How Sophrology Can Help
In Sophrology we can actually learn to tune into how we feel through the Body Scan and use an exercise of Level 1 like The Pump, for example, to transform the tension we feel and learn that actually there is a certain amount of tension we can let go to gain more clarity.
After we have managed to work through the tension then perhaps, we may gain a bit more clarity to help us decide what is best for our inner state. Ask yourself: how can I organise my daily life to minimise the amount of stress and anxiety and to protect my mental health? Listen to your inner wisdom and seek a solution that suits you.
Solutions can include reducing the amount of work we are doing each day, asking for help to a partner or someone we are confined with, or, if we are alone and isolated, making sure we are connected with people through a phone call, through a video conference, or by speaking to the next door neighbour. Some have created a WhatsApp group in their street, putting a note through neighbours’ doors and building a WhatsApp community, so that people can come together at their threshold, maybe to sing or even do a short exercise session together while still keeping their safe physical distance, in other words anything to keep proactive to help manage the anxiety.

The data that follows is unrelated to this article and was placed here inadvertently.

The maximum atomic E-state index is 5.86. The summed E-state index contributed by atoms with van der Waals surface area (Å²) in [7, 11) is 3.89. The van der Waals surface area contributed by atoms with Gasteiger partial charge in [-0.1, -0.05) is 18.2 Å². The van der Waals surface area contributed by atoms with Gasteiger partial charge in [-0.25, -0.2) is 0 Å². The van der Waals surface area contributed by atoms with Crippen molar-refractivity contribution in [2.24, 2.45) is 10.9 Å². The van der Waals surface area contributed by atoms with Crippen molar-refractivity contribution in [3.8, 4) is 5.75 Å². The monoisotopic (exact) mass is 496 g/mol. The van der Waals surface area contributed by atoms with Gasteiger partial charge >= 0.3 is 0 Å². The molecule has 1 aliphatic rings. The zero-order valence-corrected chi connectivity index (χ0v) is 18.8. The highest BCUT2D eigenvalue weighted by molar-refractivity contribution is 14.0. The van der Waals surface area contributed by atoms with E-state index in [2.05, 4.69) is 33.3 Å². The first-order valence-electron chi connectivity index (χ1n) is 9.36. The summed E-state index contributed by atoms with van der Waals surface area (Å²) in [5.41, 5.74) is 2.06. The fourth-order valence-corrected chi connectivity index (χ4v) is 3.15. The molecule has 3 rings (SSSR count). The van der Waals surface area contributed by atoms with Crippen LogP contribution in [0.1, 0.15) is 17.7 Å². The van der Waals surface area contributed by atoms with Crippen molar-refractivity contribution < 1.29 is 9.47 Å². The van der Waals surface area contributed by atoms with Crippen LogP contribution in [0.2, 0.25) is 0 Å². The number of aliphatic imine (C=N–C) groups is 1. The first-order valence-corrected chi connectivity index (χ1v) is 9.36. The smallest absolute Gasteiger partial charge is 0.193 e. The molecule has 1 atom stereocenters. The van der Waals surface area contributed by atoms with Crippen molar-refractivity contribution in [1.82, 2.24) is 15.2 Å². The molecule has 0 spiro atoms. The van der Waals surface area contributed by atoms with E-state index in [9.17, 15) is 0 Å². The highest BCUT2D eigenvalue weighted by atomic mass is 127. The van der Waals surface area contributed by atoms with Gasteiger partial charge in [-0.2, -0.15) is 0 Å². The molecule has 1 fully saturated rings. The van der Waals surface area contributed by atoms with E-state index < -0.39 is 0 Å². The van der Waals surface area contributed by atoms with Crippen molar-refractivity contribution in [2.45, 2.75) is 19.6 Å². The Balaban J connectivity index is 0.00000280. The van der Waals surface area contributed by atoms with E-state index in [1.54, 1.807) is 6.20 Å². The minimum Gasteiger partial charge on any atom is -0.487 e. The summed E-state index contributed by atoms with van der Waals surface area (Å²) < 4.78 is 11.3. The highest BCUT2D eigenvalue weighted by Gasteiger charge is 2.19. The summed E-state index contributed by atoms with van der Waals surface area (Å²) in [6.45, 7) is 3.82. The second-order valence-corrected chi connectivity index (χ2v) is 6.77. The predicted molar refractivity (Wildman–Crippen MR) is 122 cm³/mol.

Those isolating staying home with kids need to make sure that as parents they implement something to look after themselves. This can be for example carving out 45 minutes a day when you can actually think about yourself and what your physical and emotional needs are. You can do a bit of exercise in your living room, have a relaxing bath, do something for yourself to find the clarity to know what you need to implement in your daily life at the moment.
Part of self-care is being mindful of how you spend your time on social media and watching the news. Perhaps checking the news once or twice a day at most, choosing the source of news you are watching or reading from because there’s so much that is either irrelevant or that just builds anxiety. Learn how to protect yourself from negativity in the media and how to look at life through many perspectives, not just at the problems we are all facing. For example, you can protect yourself and build positivity by taking a short mindful break first thing in the morning, or in the evening before going to bed, or even when you feel the build-up of tension.